The Unheard Tenant, the Unlicensed Landlord, and the Unmoved Judge: The Court of Appeals of Maryland Provides Some Relief to Renters in Habitability Disputes

Zachary Babo*

I. Introduction

Often, landlords are not held “accountable when they don’t ensure minimum standards of habitability” are met.[1]  As a result, disputes over substandard living conditions may lead to tenants withholding rent as they wait for repairs that often never come.[2]  Instead, landlords respond by initiating summary ejectment proceedings to evict tenants due to their failure to pay rent.[3]  The Court of Appeals of Maryland (Court of Appeals) recently heard a case that encapsulates the frustrating nature of a renter’s ordeal.[4]

Latashia Pettiford’s landlord, Next Generation Trust Service (Next Generation), filed a complaint in November 2018, seeking to repossess her rental unit due to failure to pay rent.[5]  She found herself in the District Court for Baltimore City facing the prospect of owing roughly $5,000 for five months of unpaid rent and late fees.[6]  Ultimately remanding the case, the Court of Appeals validated most of Pettiford’s defenses, affirming prior holdings and clarifying the proper application of the rental escrow statute.[7]  The Pettiford decision provides valuable tools for renters trapped in substandard housing and ensnared between apathetic landlords and a hostile district court.[8]

II. Licensure Requirements May Provide Relief

First, Pettiford sought dismissal of Next Generation’s claim due to its failure to obtain a “use and occupancy permit” after receiving a violation notice from Baltimore City.[9]  The district court stated it only needed to consider if the landlord filled out a form attesting to their licensure and the property’s valid inspection.[10]  Pettiford’s attorney contested they needed to actually obtain an occupancy permit.[11]  After Next Generation communicated such a permit could be obtained for $73, the district court “stated ‘this is a revenue[-]enhancing bill for [Baltimore] City[,]’ and denied the motion to  dismiss.”[12]  As part of its review of the lower court’s denial of the motion, the Court of Appeals reasserted a 2011 decision that may provide significant relief to renters when applied to the City’s newly enacted licensing regime for landlords.[13]  The Court reasoned that “[l]icensure under local ordinances . . . to operate rental dwelling units is an integral part of a landlord’s status as claimant,” and the capacity to initiate an ejectment proceeding rests on the landlord’s ability to show “he is licensed at the time of the filing of the complaint for summary ejectment.”[14]

Recognizing that most Baltimore City housing code violations come from substandard living conditions in one-and-two-unit rentals, Baltimore expanded its licensing requirements to include these smaller properties, going beyond the previous ordinance that only applied to multifamily dwellings.[15]  As of January 1, 2019, “to receive or renew a rental license, a landlord must have a valid use and occupancy permit, where such a permit is required.”[16]  Although this ordinance did not apply to Pettiford’s original motion to dismiss, the Court of Appeals expressly stated that McDaniel‘s holding applies to the new licensing scheme and thus to Pettiford’s case on remand.[17]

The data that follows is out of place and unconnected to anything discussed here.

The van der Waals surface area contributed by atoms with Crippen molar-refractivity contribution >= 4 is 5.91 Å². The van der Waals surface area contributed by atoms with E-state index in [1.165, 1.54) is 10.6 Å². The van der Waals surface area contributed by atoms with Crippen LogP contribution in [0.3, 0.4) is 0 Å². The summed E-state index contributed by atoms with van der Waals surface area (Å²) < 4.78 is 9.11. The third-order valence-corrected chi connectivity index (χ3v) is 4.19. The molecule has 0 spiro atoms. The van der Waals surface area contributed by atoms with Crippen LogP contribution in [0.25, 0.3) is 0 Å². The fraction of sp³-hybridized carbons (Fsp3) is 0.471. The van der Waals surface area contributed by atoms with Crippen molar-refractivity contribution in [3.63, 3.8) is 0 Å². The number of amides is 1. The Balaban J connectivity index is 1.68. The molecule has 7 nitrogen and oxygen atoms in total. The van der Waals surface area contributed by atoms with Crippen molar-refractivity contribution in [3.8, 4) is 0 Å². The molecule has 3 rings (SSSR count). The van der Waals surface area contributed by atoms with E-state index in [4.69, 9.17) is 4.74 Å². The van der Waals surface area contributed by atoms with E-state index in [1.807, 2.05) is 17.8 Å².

The City’s expansion of landlord licensing requirements could be a significant safeguard for renters who withhold payment for apartments languishing in disrepair due to a landlord’s intransigence.[18]  At the initial district court hearing, Pettiford’s landlord initiated a summary ejectment proceeding.[19]  However, under the holdings in McDaniel and Pettiford, if a property lacks the licensing required by the new City ordinance when the landlord initiates the proceedings, the renter can thwart the summary ejectment and dismiss the claim.[20]

III. Disagree to Agree

Perhaps the most frustrating exchange in the record is also, unfortunately, one of the most common—the court found a “consent judgment”[21] where none existed.[22]  Neither party can appeal a consent judgment, which is why such rulings can be the death knell for a tenant’s relief in a rental dispute.[23]

The Court of Appeals was confounded by how the district court could conjure a consent judgment “where there was no agreement whatsoever entered into between the parties to resolve or settle the case.”[24]  According to the Court, “there obviously was no agreement presented to the District Court,” no “consideration given for settlement of the case,” and “neither Pettiford nor her counsel consented to the so-called consent judgment.”[25]  Most glaringly, “there was no valid consent by Pettiford.”[26]  Noting her prior “mmm-hmm” in acknowledging the rent figures the district court recited, the Court of Appeals “decline[d] to construe a murmur and two expressions of thanks as consent to the judgment proposed by the District Court.”[27]  Consequently, the Court of Appeals held that the ruling was not a consent judgment, but just a “run-of-the mill judgment determined by a trial court,” rendering it eligible for appellate review.[28]  Mere acknowledgment of the sum allegedly owed is not grounds for a consent judgment.[29]

IV. Elusive and Exacerbating Escrow

Maryland’s rent escrow statute allows tenants who have provided proper notice to their landlord of “serious and dangerous defects” in “the residential dwelling unit,” to “bring an action of rent escrow to pay rent into court” after “a reasonable time” in which the landlord has failed to correct the conditions.[30]  When Pettiford’s counsel asserted “a defense based on the warranty of habitability, including a request for rent escrow,” the district court retorted that if Pettiford wanted to call the unit uninhabitable, “she’ll be out by midnight.”[31]  Pettiford’s counsel relented the argument, and the Court moved on to the amount still owed.[32]  Pettiford then attempted to extoll the apartment’s habitability issues, most notably that the heat had not been working since February.[33]  But because the rent owed was from July through October, the Court said the heat was not a relevant reason to withhold rent, and escrow could begin in November, presumably when heat would be an issue, but not for the prior months.[34]